He fell in love with the theatre when he was 15; the mother of his then-girlfriend gave them tickets to see Marlon Brando on the second night of A Streetcar Named Desire. “We were poleaxed, stunned,” he recalled. “We didn’t speak to each other. We just sat like two half-unconscious people. It was so shocking. It was so alive. It was so real. I’m amazed about our bladders because we never went to the bathroom and it was about 3 1/2 or 4 hours long.”

Nichols attended the University of Chicago then left to study acting in New York. He returned to Chicago and began working with Elaine May in the Compass Players, a comedy troupe that later became Second City.

The pair developed their improvisational rapport into a saucy, sophisticated Broadway show that took on sex, marriage, the family and other subjects in a frank manner that titillated and startled audiences. An Evening With Mike Nichols and Elaine May earned them a Grammy for best comedy recording in 1961. The two parted soon after, though they reunited in the 1990s when May wrote the screenplays for Primary Colors and The Birdcage, adapted from the French farce La Cage aux Folles.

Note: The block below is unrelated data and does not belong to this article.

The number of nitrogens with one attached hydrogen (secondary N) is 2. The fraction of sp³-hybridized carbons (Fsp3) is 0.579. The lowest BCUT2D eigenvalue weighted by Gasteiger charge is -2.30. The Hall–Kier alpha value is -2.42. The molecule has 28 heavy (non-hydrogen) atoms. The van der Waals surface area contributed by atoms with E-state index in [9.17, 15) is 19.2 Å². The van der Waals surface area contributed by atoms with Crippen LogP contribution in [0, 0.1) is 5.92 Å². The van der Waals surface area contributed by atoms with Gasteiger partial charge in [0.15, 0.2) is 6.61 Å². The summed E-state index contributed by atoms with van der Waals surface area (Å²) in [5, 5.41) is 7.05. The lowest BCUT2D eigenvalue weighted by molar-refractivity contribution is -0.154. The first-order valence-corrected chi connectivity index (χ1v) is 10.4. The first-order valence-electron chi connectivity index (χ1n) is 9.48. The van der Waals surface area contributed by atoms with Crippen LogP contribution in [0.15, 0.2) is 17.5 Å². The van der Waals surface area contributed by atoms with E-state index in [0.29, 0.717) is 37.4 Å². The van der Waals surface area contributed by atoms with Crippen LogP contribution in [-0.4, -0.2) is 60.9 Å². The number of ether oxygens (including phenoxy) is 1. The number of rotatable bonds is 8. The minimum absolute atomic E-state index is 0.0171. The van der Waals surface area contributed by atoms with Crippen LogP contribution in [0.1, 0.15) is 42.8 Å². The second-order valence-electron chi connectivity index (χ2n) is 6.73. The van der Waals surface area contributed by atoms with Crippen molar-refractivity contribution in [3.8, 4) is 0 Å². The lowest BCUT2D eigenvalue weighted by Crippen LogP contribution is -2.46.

Nichols found his true calling as a director, his early stage work highlighted by Barefoot in the Park, The Odd Couple, Plaza Suite and The Prisoner of Second Avenue, each of which earned him Tonys. Who’s Afraid of Virginia Woolf? was his first film, capturing the vicious yet sparkling dialogue of Edward Albee’s play as Richard Burton and Elizabeth Taylor’s unhappily married couple torment each other.